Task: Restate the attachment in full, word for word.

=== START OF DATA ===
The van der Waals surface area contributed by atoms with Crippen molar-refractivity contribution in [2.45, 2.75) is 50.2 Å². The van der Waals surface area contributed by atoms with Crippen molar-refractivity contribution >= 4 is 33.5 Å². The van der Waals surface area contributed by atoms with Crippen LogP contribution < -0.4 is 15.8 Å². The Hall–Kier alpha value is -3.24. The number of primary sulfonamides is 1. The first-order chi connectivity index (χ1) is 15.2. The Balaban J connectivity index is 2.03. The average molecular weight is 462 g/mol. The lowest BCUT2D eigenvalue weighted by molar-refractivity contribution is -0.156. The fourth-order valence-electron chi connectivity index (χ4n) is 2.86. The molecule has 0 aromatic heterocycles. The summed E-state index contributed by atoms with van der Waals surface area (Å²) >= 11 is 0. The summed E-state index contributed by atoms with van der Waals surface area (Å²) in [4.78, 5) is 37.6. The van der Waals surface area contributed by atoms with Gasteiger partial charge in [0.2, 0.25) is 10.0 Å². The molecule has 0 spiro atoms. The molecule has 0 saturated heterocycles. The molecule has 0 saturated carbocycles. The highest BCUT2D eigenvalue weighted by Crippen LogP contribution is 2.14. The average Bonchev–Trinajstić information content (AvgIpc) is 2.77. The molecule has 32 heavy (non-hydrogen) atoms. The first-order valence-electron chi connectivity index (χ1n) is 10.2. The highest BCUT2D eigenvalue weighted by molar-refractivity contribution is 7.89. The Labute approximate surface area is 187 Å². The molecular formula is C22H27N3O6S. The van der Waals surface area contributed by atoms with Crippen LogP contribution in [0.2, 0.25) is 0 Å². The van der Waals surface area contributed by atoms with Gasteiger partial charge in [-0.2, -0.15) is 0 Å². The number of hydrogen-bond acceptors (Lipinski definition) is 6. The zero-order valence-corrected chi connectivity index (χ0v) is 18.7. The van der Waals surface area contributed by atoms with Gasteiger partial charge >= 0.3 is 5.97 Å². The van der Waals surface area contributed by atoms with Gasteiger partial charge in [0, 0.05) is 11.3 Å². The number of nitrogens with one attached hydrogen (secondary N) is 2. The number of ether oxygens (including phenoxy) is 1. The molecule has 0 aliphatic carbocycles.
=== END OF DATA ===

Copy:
The van der Waals surface area contributed by atoms with Crippen molar-refractivity contribution in [2.45, 2.75) is 50.2 Å². The van der Waals surface area contributed by atoms with Crippen molar-refractivity contribution >= 4 is 33.5 Å². The van der Waals surface area contributed by atoms with Crippen LogP contribution < -0.4 is 15.8 Å². The Hall–Kier alpha value is -3.24. The number of primary sulfonamides is 1. The first-order chi connectivity index (χ1) is 15.2. The Balaban J connectivity index is 2.03. The average molecular weight is 462 g/mol. The lowest BCUT2D eigenvalue weighted by molar-refractivity contribution is -0.156. The fourth-order valence-electron chi connectivity index (χ4n) is 2.86. The molecule has 0 aromatic heterocycles. The summed E-state index contributed by atoms with van der Waals surface area (Å²) >= 11 is 0. The summed E-state index contributed by atoms with van der Waals surface area (Å²) in [4.78, 5) is 37.6. The van der Waals surface area contributed by atoms with Gasteiger partial charge in [0.2, 0.25) is 10.0 Å². The molecule has 0 spiro atoms. The molecule has 0 saturated heterocycles. The molecule has 0 saturated carbocycles. The highest BCUT2D eigenvalue weighted by Crippen LogP contribution is 2.14. The average Bonchev–Trinajstić information content (AvgIpc) is 2.77. The molecule has 32 heavy (non-hydrogen) atoms. The first-order valence-electron chi connectivity index (χ1n) is 10.2. The highest BCUT2D eigenvalue weighted by molar-refractivity contribution is 7.89. The Labute approximate surface area is 187 Å². The molecular formula is C22H27N3O6S. The van der Waals surface area contributed by atoms with Crippen LogP contribution in [0.2, 0.25) is 0 Å². The van der Waals surface area contributed by atoms with Gasteiger partial charge in [-0.2, -0.15) is 0 Å². The number of hydrogen-bond acceptors (Lipinski definition) is 6. The zero-order valence-corrected chi connectivity index (χ0v) is 18.7. The van der Waals surface area contributed by atoms with Gasteiger partial charge >= 0.3 is 5.97 Å². The van der Waals surface area contributed by atoms with Gasteiger partial charge in [0, 0.05) is 11.3 Å². The number of nitrogens with one attached hydrogen (secondary N) is 2. The number of ether oxygens (including phenoxy) is 1. The molecule has 0 aliphatic carbocycles.